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Alpha-tocopherol (vitamin E) and dementia have had a long and confusing history. For the prevention of dementia, Vitamin E has generally been shown to be ineffective over follow-up periods that ranged from 7 to 10 years. Even more concerning, higher doses (more than 400mg a day) have actually been shown to increase mortality (in one meta-analysis the all-cause mortality risk difference in high-dosage vitamin E trials was 39 per 10,000 persons).

For the treatment of dementia, Vitamin E’s story is even a little murkier. There was an Alzheimer’s Disease Cooperative Study (ADCS) randomized control trial of Vitamin E (alpha-tocopherol) , selegiline (a monoamine oxidase inhibitor), both, or placebo in adults with moderately severe Alzhiemers disease. There was no significant differences in the primary outcomes, however the authors argued that they needed to make statistical adjustments since the placebo group had higher MMSE score at baseline. After adjustment, the authors found a delayed progression to outcome in the vitamin E group. This trial left a lot of uncertainty on what to do with Vitamin E, especially given the mortality concern.  This confusion is somewhat cleared up by the TEAM-AD VA Cooperative Randomized Trial published this week in JAMA.

TEAM-AD VA Cooperative Randomized Trial

This was a randomized clinical trial in older veterans with Alzheimers disease with MMSE scores ranging from 12 to 26, all of who were receiving acetylcholinesterase inhibitors.  The participants were randomized to 4 treatment groups:

  1. Vitamin E (alpha tocopherol) at 2000 IU/day 
  2. Memantine 20 mg/day 
  3. Vitamin E and memantine 
  4. Placebo

The primary trial outcome was about function using a score on the Alzheimer’s Disease Cooperative Study/Activities of Daily Living (ADCS-ADL) Inventory. This s a 78 point score, so a 1 point improvement may be statistically significant but also may have no clinical significance. The authors suggest that a 2 point change may be meaningful as “it potentially represents, for example, a loss of dressing or bathing”. Secondary outcomes included two cognitive measures: the MMSE and the Alzheimer’s Disease Assessment Scale–Cognitive subscale (ADAS-cog), one measure of psychological and behavioral problems (the Neuropsychiatric Inventory), and a measure of time caregivers spend assisting patients with Alzheimers (Caregiver Activity Survey) (CAS), and the Dependence Scale,which assesses 6 levels of functional dependence.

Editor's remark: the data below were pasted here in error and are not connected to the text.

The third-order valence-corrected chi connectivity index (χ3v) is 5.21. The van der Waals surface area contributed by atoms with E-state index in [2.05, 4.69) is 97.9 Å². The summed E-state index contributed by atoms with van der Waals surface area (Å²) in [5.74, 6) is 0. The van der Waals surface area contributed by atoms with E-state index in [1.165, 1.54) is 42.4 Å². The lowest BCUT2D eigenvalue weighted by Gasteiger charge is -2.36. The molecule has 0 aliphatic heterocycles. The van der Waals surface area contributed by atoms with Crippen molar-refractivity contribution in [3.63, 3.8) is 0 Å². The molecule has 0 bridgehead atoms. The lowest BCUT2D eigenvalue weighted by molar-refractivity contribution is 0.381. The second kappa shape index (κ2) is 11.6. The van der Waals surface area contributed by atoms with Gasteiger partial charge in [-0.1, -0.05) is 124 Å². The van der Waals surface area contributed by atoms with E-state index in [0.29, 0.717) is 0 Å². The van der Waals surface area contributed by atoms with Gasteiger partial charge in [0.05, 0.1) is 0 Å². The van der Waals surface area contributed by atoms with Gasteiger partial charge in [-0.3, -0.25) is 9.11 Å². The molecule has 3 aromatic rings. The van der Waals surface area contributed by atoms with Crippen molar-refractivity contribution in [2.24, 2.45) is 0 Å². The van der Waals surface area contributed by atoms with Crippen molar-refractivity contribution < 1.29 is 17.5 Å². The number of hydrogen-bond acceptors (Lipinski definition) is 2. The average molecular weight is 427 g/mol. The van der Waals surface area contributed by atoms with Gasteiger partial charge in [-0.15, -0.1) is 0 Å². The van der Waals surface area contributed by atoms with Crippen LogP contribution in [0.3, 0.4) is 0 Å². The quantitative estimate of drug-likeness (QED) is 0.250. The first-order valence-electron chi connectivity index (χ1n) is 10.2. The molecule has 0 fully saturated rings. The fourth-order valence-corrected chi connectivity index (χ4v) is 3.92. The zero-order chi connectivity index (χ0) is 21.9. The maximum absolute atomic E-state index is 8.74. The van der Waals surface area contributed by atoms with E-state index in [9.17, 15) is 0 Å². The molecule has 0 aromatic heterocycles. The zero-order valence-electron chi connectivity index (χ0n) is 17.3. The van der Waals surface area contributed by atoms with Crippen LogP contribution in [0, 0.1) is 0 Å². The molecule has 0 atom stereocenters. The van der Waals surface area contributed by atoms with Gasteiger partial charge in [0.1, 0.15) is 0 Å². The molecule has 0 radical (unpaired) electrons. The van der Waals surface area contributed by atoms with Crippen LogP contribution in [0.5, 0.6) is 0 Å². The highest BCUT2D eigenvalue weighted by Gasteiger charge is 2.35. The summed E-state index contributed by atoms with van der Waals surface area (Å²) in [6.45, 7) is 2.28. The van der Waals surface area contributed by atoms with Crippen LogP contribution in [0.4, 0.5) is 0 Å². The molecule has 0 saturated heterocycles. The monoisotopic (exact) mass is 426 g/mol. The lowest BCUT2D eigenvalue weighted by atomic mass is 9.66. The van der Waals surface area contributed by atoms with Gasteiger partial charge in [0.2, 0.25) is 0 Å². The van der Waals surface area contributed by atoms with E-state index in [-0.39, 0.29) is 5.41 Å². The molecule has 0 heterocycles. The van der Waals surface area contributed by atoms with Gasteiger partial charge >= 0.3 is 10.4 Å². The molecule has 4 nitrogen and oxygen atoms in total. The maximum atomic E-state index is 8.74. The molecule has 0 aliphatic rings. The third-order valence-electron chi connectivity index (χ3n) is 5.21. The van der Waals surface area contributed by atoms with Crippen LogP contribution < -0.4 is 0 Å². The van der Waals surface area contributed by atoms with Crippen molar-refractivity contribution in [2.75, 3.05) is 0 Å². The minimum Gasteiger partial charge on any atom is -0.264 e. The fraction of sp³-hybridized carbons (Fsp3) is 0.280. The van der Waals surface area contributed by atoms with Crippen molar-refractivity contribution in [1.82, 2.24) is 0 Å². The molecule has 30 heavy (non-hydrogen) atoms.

613 veterans (mostly male) were randomized to the four groups and followed for a mean of 2.27 years. 256 participants didn’t complete the trial, mainly because 128 died during the follow up period, however withdrawal rates were similar among all treatment groups.

Primary Functional Outcome (ADCS-ADL Inventory)

Compared with individuals assigned to placebo, those assigned to vitamin E alone experienced 3.15 units less functional decline on the ADCS-ADL Inventory (95% CI, 0.92-5.39; adjusted P = .03).

There was no statistically significant difference in ADCS-ADL score for memantine or the combination group versus placebo (I must say the graphs looked pretty much the same to me for most of the treatments).

Secondary Outcomes

None of the groups differed on the ADAS-cog or the MMSE. Vitamin E did have a statistically significant improvement over memantine on the time caregivers needed to spend assisting patients with ADLs (2.17 hours less in the Vitamin E group).


There was no significant increase in mortality with vitamin E compared to placebo. “Infections or infestations” occurred more frequently in the memantine and the combination group compared with placebo (although I can’t say I’m sure though what the authrs mean by an infestation).

What to do with this information

1) Vitamin E may have some very modest benefit on daily function, but it is unlikely to improve cognition based on this study. Like cholinesterase-inhibitors for dementia, vitamin E gives at best a statistically significant but modest clinical benefit in individuals with mild to moderate disease.    However, this shouldn’t be generalized to others as evidence suggests that Vitamin E does not prevent dementia in cognitively normal adults or those with mild cognitive impairment (MCI).

2) Don’t prescribe memantine for mild to moderate dementia. This is just one of several studies showing memantine doesn’t really do anything for those with mild to moderate dementia (despite previous attempts by authors to paint some of these articles in a very positive light despite negative results).  Also, in this study the combination of vitamin E and memantine was less effective than vitamin E alone.  For a good review you can read this meta-analysis (

3. The need for Advance Care Planning. Why? 1 out of 5 particants die within a median follow-up time of 2 years. I’ll leave it at that.

by: Eric Widera (@ewidera)

Note: for a great review on this article check out Pam Belluck’s article published in the NY Times the New Old Age Blog

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